While it is probably not the most accurate reflection of the state of the game, no world number one – former or current – was able to match the peerless Branden Grace’s 5-0-0 showing during last week’s Presidents Cup.
His five victories in five matches – four with Louis Oosthuizen – was a rare-enough feat in Presidents Cup history. He was just the fifth player in Presidents Cup history, and the second International player, to win all five matches. Mark O’Meara in 1996, Tiger Woods in 2009 and Jim Furyk in 2011 did so for the United States, while Shigeki Maruyama of Japan won all five matches in 1998 for the Internationals.
And that completely eclipsed the performances of current world number one Jordan Spieth (3-2-0) and former number ones Jason Day (0-4-1) and Adam Scott (1-2-2).
Perhaps it’s time to evaluate Grace’s place in the golfing world order again, especially after that Korean steamroller effort which has added to the lustre of a year in which he nearly won two majors.
Okay, it goes without saying that Spieth’s year makes him the best golfer in the world, but Grace’s share of fourth in the US Open and third place in the PGA Championship, as well as his best-ever finish of tied-20th in The Open Championship, clearly indicate he is playing in lofty company. Two wins – three, if you count last December’s Alfred Dunhill Championship, co-sanctioned by the Sunshine Tour and The European Tour, and which counted for the 2015 Race to Dubai – merely burnish that record for the year a little further.
In the Presidents Cup, he was better than Bubba Watson, Rickie Fowler, Dustin Johnson, Zach Johnson, Oosthuizen, Hideki Matsuyama, Matt Kuchar, Jimmy Walker, JB Holmes and Patrick Reed – those are all players ranked above him in the Official World Golf Rankings. And the list doesn’t include the number ones who weren’t able to hold a candle to his stellar play. Or even Phil Mickelson, the US Team’s captain’s pick who was notable for some brilliant shots, quirky handshakes and the offering of his expanding girth for lucky rubs by his teammates.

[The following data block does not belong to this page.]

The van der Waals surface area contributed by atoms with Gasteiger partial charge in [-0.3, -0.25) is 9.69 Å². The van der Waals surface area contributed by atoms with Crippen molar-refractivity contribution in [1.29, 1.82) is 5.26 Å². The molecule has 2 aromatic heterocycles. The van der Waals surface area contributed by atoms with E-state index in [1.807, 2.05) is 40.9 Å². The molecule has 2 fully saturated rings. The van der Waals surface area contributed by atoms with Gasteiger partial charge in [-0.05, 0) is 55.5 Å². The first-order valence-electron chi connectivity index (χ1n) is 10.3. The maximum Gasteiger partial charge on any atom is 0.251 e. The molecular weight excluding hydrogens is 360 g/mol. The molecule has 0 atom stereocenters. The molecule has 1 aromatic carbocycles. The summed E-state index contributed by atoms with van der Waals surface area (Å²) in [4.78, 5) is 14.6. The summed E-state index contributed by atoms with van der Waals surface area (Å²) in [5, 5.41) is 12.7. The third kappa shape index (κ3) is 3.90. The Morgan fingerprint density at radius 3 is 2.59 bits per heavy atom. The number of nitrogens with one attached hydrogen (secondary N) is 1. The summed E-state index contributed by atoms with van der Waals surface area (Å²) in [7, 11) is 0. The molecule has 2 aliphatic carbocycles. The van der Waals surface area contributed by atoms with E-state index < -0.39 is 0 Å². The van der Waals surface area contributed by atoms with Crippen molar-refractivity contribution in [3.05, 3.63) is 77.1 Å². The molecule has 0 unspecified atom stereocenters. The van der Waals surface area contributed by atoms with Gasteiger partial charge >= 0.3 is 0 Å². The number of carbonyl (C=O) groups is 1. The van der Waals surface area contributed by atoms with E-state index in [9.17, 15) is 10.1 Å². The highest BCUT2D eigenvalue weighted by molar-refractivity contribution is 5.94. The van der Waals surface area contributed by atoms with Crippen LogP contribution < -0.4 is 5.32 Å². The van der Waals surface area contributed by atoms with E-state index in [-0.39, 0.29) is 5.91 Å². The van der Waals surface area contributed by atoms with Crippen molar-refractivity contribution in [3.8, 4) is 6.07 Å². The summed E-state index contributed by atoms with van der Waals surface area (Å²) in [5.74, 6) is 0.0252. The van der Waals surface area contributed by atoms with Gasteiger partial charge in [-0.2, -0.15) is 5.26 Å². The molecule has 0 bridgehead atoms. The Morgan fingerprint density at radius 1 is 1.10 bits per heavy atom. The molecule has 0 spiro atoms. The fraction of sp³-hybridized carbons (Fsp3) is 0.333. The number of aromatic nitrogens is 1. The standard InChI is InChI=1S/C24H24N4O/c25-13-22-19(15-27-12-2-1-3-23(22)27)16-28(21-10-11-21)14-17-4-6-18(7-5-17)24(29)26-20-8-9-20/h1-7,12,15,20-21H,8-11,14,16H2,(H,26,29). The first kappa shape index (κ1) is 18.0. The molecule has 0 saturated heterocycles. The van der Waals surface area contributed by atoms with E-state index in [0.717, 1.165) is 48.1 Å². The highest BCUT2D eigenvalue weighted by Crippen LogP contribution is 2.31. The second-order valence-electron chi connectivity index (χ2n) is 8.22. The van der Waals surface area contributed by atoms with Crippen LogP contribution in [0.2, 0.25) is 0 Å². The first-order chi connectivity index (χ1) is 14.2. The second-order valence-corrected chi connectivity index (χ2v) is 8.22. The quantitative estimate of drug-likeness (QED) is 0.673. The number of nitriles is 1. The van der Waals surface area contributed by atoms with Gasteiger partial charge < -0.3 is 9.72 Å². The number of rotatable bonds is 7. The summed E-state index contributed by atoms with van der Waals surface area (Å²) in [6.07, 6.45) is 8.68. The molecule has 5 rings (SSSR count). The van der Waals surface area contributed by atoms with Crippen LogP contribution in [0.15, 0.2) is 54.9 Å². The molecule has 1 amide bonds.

So what should we make of Grace? For even American golf writers are starting to take note, and they are notoriously one-eyed, especially if, as is the case with Grace, the player has yet to win on the pitch-and-putt courses so often on offer on the PGA Tour. Said Mark Godich, Sports Illustrated senior editor, “Say hello to Branden Grace. The 27-year-old showed he deserves a spot at the young-guns table along with Jordan, Jason, Rory, et al.” And Michael Bamberger, senior writer for the same publication chimed in: “Grace! The most underrated player in all of golfdom. Could have won a US Open if he could take back one hole, and maybe someday he will.”
That means South African fans have an heir to the pedigreed bloodline which runs from Bobby Locke through Gary Player, Ernie Els and Retief Goosen to Louis Oosthuizen and Charl Schwartzel.
Grace may not have a major championship to his name yet. But grabbing the opportunity to watch him in action when he returns to play in South Africa is something every golf fan should do. It will make for some riveting summer viewing.